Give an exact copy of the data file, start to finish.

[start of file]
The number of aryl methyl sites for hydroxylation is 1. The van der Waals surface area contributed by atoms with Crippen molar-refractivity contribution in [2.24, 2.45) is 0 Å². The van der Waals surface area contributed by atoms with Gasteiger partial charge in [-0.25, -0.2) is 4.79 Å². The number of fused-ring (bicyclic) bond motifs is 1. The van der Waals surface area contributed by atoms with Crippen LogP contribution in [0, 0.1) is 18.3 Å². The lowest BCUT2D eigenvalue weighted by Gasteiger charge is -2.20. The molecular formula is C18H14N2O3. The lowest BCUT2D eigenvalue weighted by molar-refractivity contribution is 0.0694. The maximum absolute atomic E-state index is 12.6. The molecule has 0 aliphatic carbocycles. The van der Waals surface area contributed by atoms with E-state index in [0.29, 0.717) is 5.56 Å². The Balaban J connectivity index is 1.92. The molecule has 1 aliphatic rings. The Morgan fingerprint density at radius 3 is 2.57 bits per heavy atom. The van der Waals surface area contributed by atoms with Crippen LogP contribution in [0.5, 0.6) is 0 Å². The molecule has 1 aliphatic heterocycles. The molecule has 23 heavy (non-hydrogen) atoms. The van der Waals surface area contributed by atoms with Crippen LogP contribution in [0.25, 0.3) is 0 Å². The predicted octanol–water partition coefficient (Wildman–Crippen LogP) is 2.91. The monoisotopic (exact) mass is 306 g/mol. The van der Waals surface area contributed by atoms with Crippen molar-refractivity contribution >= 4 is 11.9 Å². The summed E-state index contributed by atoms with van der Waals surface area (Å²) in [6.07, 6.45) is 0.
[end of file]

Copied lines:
The number of aryl methyl sites for hydroxylation is 1. The van der Waals surface area contributed by atoms with Crippen molar-refractivity contribution in [2.24, 2.45) is 0 Å². The van der Waals surface area contributed by atoms with Gasteiger partial charge in [-0.25, -0.2) is 4.79 Å². The number of fused-ring (bicyclic) bond motifs is 1. The van der Waals surface area contributed by atoms with Crippen LogP contribution in [0, 0.1) is 18.3 Å². The lowest BCUT2D eigenvalue weighted by Gasteiger charge is -2.20. The molecular formula is C18H14N2O3. The lowest BCUT2D eigenvalue weighted by molar-refractivity contribution is 0.0694. The maximum absolute atomic E-state index is 12.6. The molecule has 0 aliphatic carbocycles. The van der Waals surface area contributed by atoms with E-state index in [0.29, 0.717) is 5.56 Å². The Balaban J connectivity index is 1.92. The molecule has 1 aliphatic rings. The Morgan fingerprint density at radius 3 is 2.57 bits per heavy atom. The van der Waals surface area contributed by atoms with Crippen LogP contribution in [0.5, 0.6) is 0 Å². The molecule has 1 aliphatic heterocycles. The molecule has 23 heavy (non-hydrogen) atoms. The van der Waals surface area contributed by atoms with Crippen LogP contribution in [0.25, 0.3) is 0 Å². The predicted octanol–water partition coefficient (Wildman–Crippen LogP) is 2.91. The monoisotopic (exact) mass is 306 g/mol. The van der Waals surface area contributed by atoms with Crippen molar-refractivity contribution >= 4 is 11.9 Å². The summed E-state index contributed by atoms with van der Waals surface area (Å²) in [6.07, 6.45) is 0.